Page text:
Fun Facts about the Moon




Fun Facts about the MoonThe initial unmanned mission to the Moon has been in 1959 by the Soviet Lunar Program with the very first manned landing being Apollo 11 in 1969.

The rise and fall of the tides on Earth is due to the Moon:

You can find two bulges in the Earth because of the gravitational pull that the Moon exerts; one on the side facing the Moon and the other on the opposite side which faces far from the Moon.

The dark side of the moon is a myth:

In reality each side of the Moon see the same sum of Sun however just one side of the Moon is ever seen through Earth this is because the Moon rotates around on its own axis in the identical time it takes to orbit the Earth, which means the same side is always facing the Earth.

A person would weigh much less on the Moon:

The Moon has much weaker gravity compared to Earth, because of its smaller mass, so you would weigh about one sixth (16.5%) of your weight on Earth.

The Moon is drifting away from the Earth:

The Moon is moving around 3.8 cm far from our planet annually. It is estimated that it will continue to do so for about 50 billion years.

Facts about the Moon Phases

Moon Phases means different appearance of the Moon as noticed from Earth. You can find 8 main phases of the moon: waxing crescent, new moon, waxing gibbous, first quarter, waning gibbous, full moon, waning crescent and third quarter. These phases repeat themselves about once every 29.5 days.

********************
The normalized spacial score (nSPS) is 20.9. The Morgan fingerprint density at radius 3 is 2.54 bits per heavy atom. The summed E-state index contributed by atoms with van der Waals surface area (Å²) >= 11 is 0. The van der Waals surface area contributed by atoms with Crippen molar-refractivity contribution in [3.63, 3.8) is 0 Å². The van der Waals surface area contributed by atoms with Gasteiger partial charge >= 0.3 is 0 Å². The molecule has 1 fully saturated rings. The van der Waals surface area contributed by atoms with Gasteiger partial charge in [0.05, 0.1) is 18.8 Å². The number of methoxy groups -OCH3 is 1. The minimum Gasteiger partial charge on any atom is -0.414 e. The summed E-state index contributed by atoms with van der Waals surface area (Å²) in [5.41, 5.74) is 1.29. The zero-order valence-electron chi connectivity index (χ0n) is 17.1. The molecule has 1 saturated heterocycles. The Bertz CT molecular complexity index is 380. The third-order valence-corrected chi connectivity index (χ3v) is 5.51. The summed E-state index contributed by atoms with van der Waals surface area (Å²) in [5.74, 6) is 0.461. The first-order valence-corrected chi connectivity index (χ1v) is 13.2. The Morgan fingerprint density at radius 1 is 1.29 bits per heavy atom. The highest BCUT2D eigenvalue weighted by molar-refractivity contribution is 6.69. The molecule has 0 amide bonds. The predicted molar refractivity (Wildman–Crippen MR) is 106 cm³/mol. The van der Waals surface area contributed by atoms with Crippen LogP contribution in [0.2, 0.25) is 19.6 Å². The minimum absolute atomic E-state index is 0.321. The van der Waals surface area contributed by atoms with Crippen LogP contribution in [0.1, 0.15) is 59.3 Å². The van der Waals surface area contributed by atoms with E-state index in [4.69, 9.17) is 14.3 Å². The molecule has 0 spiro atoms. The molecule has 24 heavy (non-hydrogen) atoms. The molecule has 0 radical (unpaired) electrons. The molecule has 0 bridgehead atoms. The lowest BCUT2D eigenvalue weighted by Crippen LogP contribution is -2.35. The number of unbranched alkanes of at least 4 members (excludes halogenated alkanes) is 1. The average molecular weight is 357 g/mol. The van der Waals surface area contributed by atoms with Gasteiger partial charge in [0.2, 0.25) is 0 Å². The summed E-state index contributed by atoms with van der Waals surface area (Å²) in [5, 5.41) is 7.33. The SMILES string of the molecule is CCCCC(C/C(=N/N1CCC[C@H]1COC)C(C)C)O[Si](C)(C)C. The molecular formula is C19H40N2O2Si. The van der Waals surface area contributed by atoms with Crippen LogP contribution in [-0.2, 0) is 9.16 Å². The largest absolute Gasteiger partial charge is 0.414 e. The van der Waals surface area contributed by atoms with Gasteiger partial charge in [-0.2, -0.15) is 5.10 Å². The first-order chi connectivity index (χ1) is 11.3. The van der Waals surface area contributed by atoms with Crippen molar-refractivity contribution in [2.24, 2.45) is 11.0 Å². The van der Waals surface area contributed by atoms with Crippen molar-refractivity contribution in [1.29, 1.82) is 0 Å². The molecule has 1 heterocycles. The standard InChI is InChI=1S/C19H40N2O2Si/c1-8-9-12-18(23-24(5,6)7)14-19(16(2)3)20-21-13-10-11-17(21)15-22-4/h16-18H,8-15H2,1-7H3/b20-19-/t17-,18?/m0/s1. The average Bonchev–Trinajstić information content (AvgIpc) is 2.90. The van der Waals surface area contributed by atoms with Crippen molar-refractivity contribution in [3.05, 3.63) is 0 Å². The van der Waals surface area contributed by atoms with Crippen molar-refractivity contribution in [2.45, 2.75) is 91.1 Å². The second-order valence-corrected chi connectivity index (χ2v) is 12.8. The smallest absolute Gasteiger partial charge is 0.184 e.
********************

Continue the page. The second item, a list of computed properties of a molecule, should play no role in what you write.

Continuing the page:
Throughout a new moon phase the moon appears to disappear but actually the Sun is shining on the opposite side of it.

Because the moon takes almost the identical amount of time to finish one revolution as it does one rotation, we view mainly the same side of the moon at all times.

The path the Moon takes around the Earth is considered in the shape of an ellipse.

When the Moon, Sun, and Earth line up, an eclipse takes place.

If you were above Earth looking down from the North Pole, the Moon will be moving counterclockwise around Earth.

The moon takes around 27.3 days to orbit the Earth.

The Moon is said to be 4.5 billion years old.

Facts about the Moon for Kids

Normally the Moon moves at 2,288 miles each hour around Earth.

The Moon is approximately 250,000 miles far from Earth.

It is a misconception that the Moon emits light when actually it is reflecting the Sun's light.

If you were able to travel by car to the Moon, it would take you 130 days to get there.

Occasionally in February there is no complete moon phase.

If there was no Sun, then we would not be able to see the Moon and Moon Phases would not exist.

Because tides are linked to the gravitational pull of the Moon, more tide activity takes place throughout a full moon.

When there is greater than one full moon in 30 days, it is known as a Blue Moon.

The Moon's orbit round the Earth is a slightly squashed circle known as an ellipse.

The Moon requires about 27 days (27 days, 7 hours, 43 minutes, 11.6 seconds) to go all the way around the Earth and come back to its starting position.





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